Adam Blatner

Words and Images from the Mind of Adam Blatner

Iconoclasm Revisited

Originally posted on August 4, 2012

My wife and I were chatting and I murmured, “I guess I’m a bit of an iconoclast.” She erupted vehemently—the word has very negative connotations to her, shallow, destructive rather than constructive, close to the sense of mere anarchy. Aha, here is another instance of certain words being nested in associations that are sometimes emotionally loaded for one and yet in another person, generative of more positive associations. For me, the word partakes of Abraham’s shattering of his father’s idols in a traditional legend, and its pursuit viewed thereafter as both a virtue and by others in other settings as a sacrilege to art if not to religion.

For me, though, the word has been perhaps the sharp end of a rather private quest. I’m a rebel in my heart, but you might not know it outwardly. What I rebel to, and as I reflect on my life, since the age of ten or earlier, are the conventions, the beliefs, the pomposities, the false values, the de facto “worship” (i.e., giving highest priority to) such things as a celebrity, a television program, a sport, commercial interests, money (the most prevalent god on this planet at present), power, and an un-ending list of illusory goals and gratifications. My career has been (at a deeper level) one that has sought to piece by piece identify this or that idol. (From a certain vantage point, all idols are false.)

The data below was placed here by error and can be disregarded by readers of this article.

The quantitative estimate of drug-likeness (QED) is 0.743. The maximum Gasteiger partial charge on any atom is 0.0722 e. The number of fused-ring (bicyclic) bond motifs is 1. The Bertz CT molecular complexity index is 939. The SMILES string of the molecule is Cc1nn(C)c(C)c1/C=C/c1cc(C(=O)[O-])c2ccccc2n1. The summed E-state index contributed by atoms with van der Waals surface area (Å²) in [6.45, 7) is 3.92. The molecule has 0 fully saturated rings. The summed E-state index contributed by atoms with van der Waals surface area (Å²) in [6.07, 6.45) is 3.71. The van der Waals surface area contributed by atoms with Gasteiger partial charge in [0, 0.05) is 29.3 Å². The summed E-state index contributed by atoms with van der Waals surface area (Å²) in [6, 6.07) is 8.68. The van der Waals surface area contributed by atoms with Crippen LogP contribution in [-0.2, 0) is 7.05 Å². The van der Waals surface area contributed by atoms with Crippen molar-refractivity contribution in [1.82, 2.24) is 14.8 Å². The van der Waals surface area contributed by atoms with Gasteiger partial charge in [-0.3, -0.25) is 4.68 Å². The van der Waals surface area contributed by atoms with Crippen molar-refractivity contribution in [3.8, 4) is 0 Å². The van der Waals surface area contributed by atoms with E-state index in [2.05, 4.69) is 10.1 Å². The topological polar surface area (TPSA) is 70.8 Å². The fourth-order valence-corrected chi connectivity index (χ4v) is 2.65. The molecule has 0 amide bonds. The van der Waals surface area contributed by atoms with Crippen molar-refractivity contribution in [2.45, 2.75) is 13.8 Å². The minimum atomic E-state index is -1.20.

I’m aware that it’s easy to overdo it, and that often what one person calls an idol another who likes it will excuse, justify, “It’s just a reminder.” So I refrain from getting too self-righteous about any of this. But recognizing that contemporary life is near-saturated with distractions that can become hypnotically alluring, that can seem like the biggest thing going, and that will in the end betray you with their vacuity—this is indeed one of the little games I play. The game includes the waking up dynamic: “Oh, my, I’d never realized that this X is also an illusion!” It’s a little Buddhist in this regard. And part of the fun is that I keep finding new ones—I don’t give in to the subtle self-idolatry of thinking that I’ve got ‘em all now! Ha ha!

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